Money is good and I like it.
That’s one of my mottos. It has arisen out of my observation of the good uses of money: good health care, great education, travel that uplifts and inspires, the ability to charitably help others, good food, beautiful objects that enrich the environment and exalt the soul. Having abundant resources allows life to have a certain ease and facility that relieves stress and facilitates self actualization. Money gives free time in which art, sport, charity, and conviviality can be pursued. Money can be a great blessing.
It can also be a source of evil, cruelty, and pain. I’ve seen parents use it as a weapon against their own children, such as in families where one child is disinherited as an act of destructive communication; inevitably such acts cause lingering pain and bitterness. Parents who do that are always remembered through the taint of their unkindness. Money can be used as a drug to keep people dependent. It can be used to bribe, manipulate, or exploit people. Money is power in and of itself, and there will always be people who abuse power. This doesn’t even take into account what the lack of money causes people to do.
Money can also be used to make people feel special. I know a man who inherited great wealth, and was consistently helped by his mother before her death, so he never had to live exclusively on what he earned. Because he votes Democratic instead of Republican as so many recipients of ‘old money’ do, he cherishes a self image that he is profoundly ethically correct. He sees himself as morally right and superior all the time. Meantime, his family has fallen apart and he pays no attention to the disintegrated emotional bonds, how siblings don’t relate, his wife doesn’t talk to his son, his granddaughter wants nothing to do with her grandparents–because she saw them reject and act parsimoniously toward her little sister, after they had been loving and generous to her. But he is morally superior, because he’s rich and he still campaigned for Obama.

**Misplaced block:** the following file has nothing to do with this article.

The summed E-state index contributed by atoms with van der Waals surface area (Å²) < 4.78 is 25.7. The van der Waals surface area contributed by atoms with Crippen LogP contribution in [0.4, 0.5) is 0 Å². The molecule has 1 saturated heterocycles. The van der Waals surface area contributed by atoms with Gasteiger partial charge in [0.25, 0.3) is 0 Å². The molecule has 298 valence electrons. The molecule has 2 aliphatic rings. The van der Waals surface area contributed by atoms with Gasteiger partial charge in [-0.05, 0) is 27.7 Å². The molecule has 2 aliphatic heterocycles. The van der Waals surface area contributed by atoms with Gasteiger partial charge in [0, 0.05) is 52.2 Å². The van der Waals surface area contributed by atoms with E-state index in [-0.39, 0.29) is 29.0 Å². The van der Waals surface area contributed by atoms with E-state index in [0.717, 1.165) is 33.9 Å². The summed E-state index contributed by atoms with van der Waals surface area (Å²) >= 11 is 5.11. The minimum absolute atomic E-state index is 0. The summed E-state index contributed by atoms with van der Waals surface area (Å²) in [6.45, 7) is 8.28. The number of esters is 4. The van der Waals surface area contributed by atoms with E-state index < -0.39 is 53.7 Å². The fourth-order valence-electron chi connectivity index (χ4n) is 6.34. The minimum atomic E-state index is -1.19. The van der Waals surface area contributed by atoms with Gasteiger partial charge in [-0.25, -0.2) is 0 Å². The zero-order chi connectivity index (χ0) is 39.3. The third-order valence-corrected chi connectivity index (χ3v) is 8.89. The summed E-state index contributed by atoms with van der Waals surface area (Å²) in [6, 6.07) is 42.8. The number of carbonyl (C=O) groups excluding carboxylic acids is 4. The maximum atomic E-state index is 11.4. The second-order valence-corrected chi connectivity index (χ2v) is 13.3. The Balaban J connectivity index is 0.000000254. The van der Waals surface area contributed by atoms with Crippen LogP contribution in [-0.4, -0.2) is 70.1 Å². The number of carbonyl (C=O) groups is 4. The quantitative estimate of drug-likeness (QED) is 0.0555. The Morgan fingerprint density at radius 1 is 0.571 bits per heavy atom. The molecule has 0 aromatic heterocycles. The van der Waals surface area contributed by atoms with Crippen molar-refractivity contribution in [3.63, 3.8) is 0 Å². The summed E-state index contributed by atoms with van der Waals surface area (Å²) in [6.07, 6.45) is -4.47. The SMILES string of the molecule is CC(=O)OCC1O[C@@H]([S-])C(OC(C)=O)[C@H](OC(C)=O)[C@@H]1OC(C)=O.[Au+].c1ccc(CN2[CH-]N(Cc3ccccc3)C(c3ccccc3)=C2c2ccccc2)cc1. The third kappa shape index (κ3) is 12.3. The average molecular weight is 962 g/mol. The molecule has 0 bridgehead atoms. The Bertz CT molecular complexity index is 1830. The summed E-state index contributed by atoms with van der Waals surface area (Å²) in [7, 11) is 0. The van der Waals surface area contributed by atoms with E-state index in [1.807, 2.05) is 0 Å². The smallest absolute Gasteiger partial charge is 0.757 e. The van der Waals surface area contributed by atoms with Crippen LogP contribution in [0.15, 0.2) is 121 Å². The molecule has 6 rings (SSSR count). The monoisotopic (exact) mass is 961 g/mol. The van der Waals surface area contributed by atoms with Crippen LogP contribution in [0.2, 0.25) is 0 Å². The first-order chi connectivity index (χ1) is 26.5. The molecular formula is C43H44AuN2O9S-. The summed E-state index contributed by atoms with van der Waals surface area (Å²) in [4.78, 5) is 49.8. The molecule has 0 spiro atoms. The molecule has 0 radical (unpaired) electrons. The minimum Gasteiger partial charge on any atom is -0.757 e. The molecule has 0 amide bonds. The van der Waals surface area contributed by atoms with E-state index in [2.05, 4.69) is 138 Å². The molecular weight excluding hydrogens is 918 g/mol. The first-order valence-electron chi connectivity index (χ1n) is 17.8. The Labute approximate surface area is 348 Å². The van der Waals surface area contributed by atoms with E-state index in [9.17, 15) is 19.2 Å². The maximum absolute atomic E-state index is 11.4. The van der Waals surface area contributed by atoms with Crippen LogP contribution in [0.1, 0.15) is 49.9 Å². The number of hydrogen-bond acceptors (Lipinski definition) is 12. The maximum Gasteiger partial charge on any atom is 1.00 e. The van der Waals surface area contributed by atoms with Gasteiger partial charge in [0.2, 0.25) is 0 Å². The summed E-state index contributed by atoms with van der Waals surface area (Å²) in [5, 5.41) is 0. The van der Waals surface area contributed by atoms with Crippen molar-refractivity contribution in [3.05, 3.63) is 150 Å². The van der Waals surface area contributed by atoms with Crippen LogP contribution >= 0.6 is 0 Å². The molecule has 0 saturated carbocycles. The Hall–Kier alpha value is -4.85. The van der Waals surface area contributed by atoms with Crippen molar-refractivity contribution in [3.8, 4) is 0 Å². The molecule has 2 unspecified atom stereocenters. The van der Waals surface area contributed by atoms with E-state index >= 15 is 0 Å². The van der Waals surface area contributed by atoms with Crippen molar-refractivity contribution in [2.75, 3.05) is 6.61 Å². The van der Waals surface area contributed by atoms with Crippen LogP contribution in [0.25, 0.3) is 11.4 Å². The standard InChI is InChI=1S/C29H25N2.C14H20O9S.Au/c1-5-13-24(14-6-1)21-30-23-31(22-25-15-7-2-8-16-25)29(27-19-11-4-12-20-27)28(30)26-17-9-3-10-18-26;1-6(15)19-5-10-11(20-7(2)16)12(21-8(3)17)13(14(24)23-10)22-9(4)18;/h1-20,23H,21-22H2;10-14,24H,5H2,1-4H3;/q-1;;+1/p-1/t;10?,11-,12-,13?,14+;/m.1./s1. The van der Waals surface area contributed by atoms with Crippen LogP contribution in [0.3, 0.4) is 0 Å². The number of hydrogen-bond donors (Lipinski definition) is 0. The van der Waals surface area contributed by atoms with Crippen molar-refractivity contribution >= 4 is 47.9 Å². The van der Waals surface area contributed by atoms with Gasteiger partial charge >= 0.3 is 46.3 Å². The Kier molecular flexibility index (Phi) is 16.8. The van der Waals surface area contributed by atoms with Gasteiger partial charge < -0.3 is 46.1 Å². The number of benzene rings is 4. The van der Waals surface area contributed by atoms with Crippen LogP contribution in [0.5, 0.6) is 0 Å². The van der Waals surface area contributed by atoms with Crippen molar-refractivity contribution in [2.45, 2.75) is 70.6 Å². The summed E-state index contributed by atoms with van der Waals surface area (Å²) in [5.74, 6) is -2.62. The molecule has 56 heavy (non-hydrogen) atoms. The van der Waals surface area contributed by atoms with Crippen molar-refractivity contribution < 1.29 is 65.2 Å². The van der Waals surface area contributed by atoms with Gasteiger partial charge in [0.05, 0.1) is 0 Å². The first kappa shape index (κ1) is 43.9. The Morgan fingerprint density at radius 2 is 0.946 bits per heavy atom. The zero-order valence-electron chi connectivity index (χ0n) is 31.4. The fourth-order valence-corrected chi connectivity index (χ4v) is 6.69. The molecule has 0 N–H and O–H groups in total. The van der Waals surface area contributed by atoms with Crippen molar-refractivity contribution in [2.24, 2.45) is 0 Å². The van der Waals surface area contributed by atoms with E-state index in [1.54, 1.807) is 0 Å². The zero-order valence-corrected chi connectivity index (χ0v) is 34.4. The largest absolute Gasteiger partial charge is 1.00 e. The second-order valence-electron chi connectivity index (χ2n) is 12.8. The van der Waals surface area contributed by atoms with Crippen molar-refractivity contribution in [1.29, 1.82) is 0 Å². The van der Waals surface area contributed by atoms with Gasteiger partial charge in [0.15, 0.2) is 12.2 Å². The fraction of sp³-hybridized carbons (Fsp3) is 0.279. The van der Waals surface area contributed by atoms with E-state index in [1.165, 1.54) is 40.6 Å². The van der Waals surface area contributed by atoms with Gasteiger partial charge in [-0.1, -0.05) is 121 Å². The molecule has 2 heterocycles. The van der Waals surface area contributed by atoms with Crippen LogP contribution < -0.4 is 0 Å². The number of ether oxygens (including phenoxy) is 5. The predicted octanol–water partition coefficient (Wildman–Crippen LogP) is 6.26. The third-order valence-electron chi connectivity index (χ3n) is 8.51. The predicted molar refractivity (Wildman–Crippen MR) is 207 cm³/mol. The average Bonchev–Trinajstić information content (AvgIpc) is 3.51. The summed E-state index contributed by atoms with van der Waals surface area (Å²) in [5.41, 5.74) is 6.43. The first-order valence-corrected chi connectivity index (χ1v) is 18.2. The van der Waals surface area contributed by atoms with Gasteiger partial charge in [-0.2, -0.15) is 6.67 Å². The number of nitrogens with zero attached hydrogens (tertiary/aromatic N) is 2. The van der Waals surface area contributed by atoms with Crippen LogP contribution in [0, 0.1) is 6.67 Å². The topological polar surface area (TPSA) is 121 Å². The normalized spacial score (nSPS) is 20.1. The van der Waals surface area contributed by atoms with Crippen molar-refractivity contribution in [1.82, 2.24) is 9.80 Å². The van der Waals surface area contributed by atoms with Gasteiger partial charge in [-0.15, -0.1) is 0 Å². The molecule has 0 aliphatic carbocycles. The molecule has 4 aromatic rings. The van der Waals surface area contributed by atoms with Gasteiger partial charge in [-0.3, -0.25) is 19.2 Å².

This isn’t the only example of the hypocrisy and self-delusion that money engenders. Living in New York, I have met a lot of Wall Street types. Bankers, brokers, and the wives of such. What struck me about so many of them (not all!) was how convinced they were that having a lot of money made them special. Especially the successful ones. The bigger their bonus, the more special they were. I suppose we all need to feel special and every human finds qualities about themselves to designate as special.
Having met so many Wall Street people, I can say categorically that Wall Street used to nurture a culture in which people prided themselves on being assholes. They were convinced that being an asshole was valid because they were so rich and successful. There was even a term some people used: “BSD,” which stands for “Big Swinging Dick.” They were proud of being BSD’s. I can remember a conversation I had with someone about a man who was then a partner at Goldman Sachs.
“He’s a jerk, his own wife has to take valium to go on vacation with him,” I pointed out.
“Who cares, he’s rich,” said the other person.
I would like to point out that, by all appearances, the man in question has reformed. He’s much kinder to his wife and has mellowed in the years since retiring from Goldman. Everyone can pursue better paths; each of us has the ultimate freedom to pursue our better self.
But there was definitely this swaggering, self-congratulatory arrogance about Wall Street. However much Wall Street helps Main Street, Wall Street was convinced that it was better than Main Street. That’s what the New York Times article this morning about the antipathy from Main Street toward Wall Street failed to mention: the air of superiority with which Wall Street indulged itself. We in Main Street tolerated it when Wall Street was helping us, even though we weren’t as stupid as Wall Street assumed: we KNEW that Wall Street was helping itself $100 for every $1 that it helped us. It’s that quality of condescension that has made us loathe Wall Street now, when our tax dollars are rescuing them from their runaway greed.
Which brings me to a great new TV show, LEVERAGE. It airs on TNT. It’s a Robin Hood show of the most satisfying kind. We get to watch greedy bankers, greedy real estate types, greedy corporate types of all kinds GET THEIR COMEUPPANCE. It’s a show for this moment, now. It’s enjoyable to see the greedy, selfish bastards take a fall.
Too bad it’s only a television show…..